Lately I have started picking up Vray. My initial thoughts are that it’s hard for me to draw a direct comparison between it and Mental Ray as I left 3DSMax around the same time Mental Ray was being added to it, and so I have never used Vray in Maya and never used Mental Ray in Max.
That said, I am so far enjoying my Vray experience. Everything seems relatively intuative, and tends do do as it says on the label so far which is nice.
One thing I am impressed with is the simplicity of its render pass system (actually, called ‘render elements’ in Vray). So without further ado I think its a good idea to get these notes about reconstructing a render from its various elements down here while everything is still fresh in my mind.
First things first… you need to be working with a Linear Color Space the whole time since many of these elements such as Raw GI will be linear. (In the coming days I’ll put up some information about setting up for linear workflow with 3DSMax and Vray).
- Also, before you start rendering out your passes, you have to define where we want to save the files: Open the Render Setup dialog and browse to the V-Ray tab. Open up the V-Ray Frame buffer dropdown.
- Enable ‘render to V-Ray raw image file’.
- Click the Browse… button and find/create a folder to save the image sequence in.
- Switch the save as type to OpenEXR (*.exr) and hit Save.
So firstly the render elements required in a basic form are:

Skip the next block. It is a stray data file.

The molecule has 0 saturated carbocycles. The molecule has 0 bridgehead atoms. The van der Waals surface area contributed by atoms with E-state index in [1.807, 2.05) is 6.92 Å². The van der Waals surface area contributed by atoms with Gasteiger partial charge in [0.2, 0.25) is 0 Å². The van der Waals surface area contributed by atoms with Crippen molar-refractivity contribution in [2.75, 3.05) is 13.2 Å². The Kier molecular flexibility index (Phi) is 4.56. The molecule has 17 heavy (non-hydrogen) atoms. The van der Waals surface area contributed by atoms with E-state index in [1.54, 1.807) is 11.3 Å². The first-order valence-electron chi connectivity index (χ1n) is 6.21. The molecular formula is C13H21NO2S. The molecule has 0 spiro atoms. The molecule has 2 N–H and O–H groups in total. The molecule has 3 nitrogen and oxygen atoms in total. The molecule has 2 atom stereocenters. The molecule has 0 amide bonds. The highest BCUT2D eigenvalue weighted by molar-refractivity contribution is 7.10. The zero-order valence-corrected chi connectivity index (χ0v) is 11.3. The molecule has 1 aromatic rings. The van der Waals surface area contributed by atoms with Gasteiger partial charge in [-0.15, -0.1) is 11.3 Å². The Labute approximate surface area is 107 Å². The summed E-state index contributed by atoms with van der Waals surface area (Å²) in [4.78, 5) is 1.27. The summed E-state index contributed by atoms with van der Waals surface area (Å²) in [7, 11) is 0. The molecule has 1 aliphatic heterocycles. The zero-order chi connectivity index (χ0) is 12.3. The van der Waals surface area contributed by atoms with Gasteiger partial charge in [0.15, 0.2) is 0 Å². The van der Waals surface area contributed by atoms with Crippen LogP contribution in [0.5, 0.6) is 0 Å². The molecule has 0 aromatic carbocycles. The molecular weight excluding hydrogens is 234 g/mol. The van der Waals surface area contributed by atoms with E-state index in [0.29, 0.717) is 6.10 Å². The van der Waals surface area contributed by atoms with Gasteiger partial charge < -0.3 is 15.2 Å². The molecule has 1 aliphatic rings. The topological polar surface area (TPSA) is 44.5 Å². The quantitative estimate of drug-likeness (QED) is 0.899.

- Raw Lighting
- Raw Global Illumination (GI)
- Refractiion (If needed)
The basic order in which all this gets comped is as follows:
- Multiply the RawGI by the Diffuse.
- Multiply the RawLighting by the Diffuse.
The results of these two comps would be the same as if you had rendered a GI element and a DirectLighting element respectively.
- Add the two resulting layers from above together.
- If you used refraction, add it in now.
- Add the Reflection element on top next.
- Add the Specular element on top next.
At this stage, your resulting image should resemble just what you would have got from your renderer if you had just saved it out as a simple rgb image without any render elements. The benefit of using elements is that you can colour correct or adjust each of those elements individually in the comp without having to rerender from 3D. Combined with the floating point, linear workflow, this provides an amazing ability to control the look of the final image (and eat a heap of disk space).
Additional elements, such as SSS passes and so forth can also be added into the mix, its just a matter of finding the right place for them in the stack and setting them to their correct blending method (add/plus or multiply).